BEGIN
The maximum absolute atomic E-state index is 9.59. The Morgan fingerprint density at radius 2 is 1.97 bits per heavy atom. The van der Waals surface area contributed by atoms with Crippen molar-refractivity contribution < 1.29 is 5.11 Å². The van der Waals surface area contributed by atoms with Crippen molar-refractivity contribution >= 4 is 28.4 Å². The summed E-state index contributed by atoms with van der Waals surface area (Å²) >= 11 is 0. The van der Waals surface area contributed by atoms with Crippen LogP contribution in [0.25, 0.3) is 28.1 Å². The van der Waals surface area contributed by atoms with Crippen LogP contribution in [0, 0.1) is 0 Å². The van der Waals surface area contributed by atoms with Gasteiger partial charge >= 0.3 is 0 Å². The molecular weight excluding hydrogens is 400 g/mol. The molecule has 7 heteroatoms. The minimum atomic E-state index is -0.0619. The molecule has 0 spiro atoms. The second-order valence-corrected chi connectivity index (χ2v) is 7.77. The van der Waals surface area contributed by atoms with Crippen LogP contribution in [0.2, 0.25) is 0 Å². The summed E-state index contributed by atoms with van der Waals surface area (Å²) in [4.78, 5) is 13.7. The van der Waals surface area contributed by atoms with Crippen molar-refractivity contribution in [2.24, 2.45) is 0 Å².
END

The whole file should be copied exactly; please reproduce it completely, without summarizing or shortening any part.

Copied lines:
The maximum absolute atomic E-state index is 9.59. The Morgan fingerprint density at radius 2 is 1.97 bits per heavy atom. The van der Waals surface area contributed by atoms with Crippen molar-refractivity contribution < 1.29 is 5.11 Å². The van der Waals surface area contributed by atoms with Crippen molar-refractivity contribution >= 4 is 28.4 Å². The summed E-state index contributed by atoms with van der Waals surface area (Å²) >= 11 is 0. The van der Waals surface area contributed by atoms with Crippen LogP contribution in [0.25, 0.3) is 28.1 Å². The van der Waals surface area contributed by atoms with Crippen LogP contribution in [0, 0.1) is 0 Å². The van der Waals surface area contributed by atoms with Gasteiger partial charge >= 0.3 is 0 Å². The molecular weight excluding hydrogens is 400 g/mol. The molecule has 7 heteroatoms. The minimum atomic E-state index is -0.0619. The molecule has 0 spiro atoms. The second-order valence-corrected chi connectivity index (χ2v) is 7.77. The van der Waals surface area contributed by atoms with Crippen LogP contribution in [0.2, 0.25) is 0 Å². The summed E-state index contributed by atoms with van der Waals surface area (Å²) in [4.78, 5) is 13.7. The van der Waals surface area contributed by atoms with Crippen molar-refractivity contribution in [2.24, 2.45) is 0 Å².